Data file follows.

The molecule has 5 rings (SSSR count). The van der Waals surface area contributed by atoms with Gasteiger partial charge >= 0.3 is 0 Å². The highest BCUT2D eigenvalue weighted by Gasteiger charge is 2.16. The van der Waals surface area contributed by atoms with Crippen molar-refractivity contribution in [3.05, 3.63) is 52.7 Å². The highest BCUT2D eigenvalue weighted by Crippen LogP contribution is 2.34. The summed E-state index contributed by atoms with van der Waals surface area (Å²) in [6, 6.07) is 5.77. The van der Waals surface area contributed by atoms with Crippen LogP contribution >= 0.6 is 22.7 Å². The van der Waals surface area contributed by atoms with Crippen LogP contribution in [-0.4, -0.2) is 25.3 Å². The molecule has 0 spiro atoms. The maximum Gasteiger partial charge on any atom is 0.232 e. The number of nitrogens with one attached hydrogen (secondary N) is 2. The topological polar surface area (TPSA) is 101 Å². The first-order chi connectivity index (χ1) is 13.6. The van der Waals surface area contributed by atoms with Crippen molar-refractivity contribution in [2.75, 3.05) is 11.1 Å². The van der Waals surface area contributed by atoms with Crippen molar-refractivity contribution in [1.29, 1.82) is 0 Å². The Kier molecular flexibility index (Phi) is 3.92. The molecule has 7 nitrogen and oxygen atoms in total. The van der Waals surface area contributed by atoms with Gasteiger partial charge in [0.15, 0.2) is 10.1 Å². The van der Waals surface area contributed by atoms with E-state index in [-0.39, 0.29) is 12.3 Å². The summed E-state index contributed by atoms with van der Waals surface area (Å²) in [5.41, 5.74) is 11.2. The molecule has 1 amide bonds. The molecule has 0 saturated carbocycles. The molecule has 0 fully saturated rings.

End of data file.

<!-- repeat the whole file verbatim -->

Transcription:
The molecule has 5 rings (SSSR count). The van der Waals surface area contributed by atoms with Gasteiger partial charge >= 0.3 is 0 Å². The highest BCUT2D eigenvalue weighted by Gasteiger charge is 2.16. The van der Waals surface area contributed by atoms with Crippen molar-refractivity contribution in [3.05, 3.63) is 52.7 Å². The highest BCUT2D eigenvalue weighted by Crippen LogP contribution is 2.34. The summed E-state index contributed by atoms with van der Waals surface area (Å²) in [6, 6.07) is 5.77. The van der Waals surface area contributed by atoms with Crippen LogP contribution >= 0.6 is 22.7 Å². The van der Waals surface area contributed by atoms with Crippen LogP contribution in [-0.4, -0.2) is 25.3 Å². The molecule has 0 spiro atoms. The maximum Gasteiger partial charge on any atom is 0.232 e. The number of nitrogens with one attached hydrogen (secondary N) is 2. The topological polar surface area (TPSA) is 101 Å². The first-order chi connectivity index (χ1) is 13.6. The van der Waals surface area contributed by atoms with Crippen molar-refractivity contribution in [2.75, 3.05) is 11.1 Å². The van der Waals surface area contributed by atoms with Crippen molar-refractivity contribution in [1.29, 1.82) is 0 Å². The Kier molecular flexibility index (Phi) is 3.92. The molecule has 7 nitrogen and oxygen atoms in total. The van der Waals surface area contributed by atoms with Gasteiger partial charge in [0.15, 0.2) is 10.1 Å². The van der Waals surface area contributed by atoms with E-state index in [-0.39, 0.29) is 12.3 Å². The summed E-state index contributed by atoms with van der Waals surface area (Å²) in [5.41, 5.74) is 11.2. The molecule has 1 amide bonds. The molecule has 0 saturated carbocycles. The molecule has 0 fully saturated rings.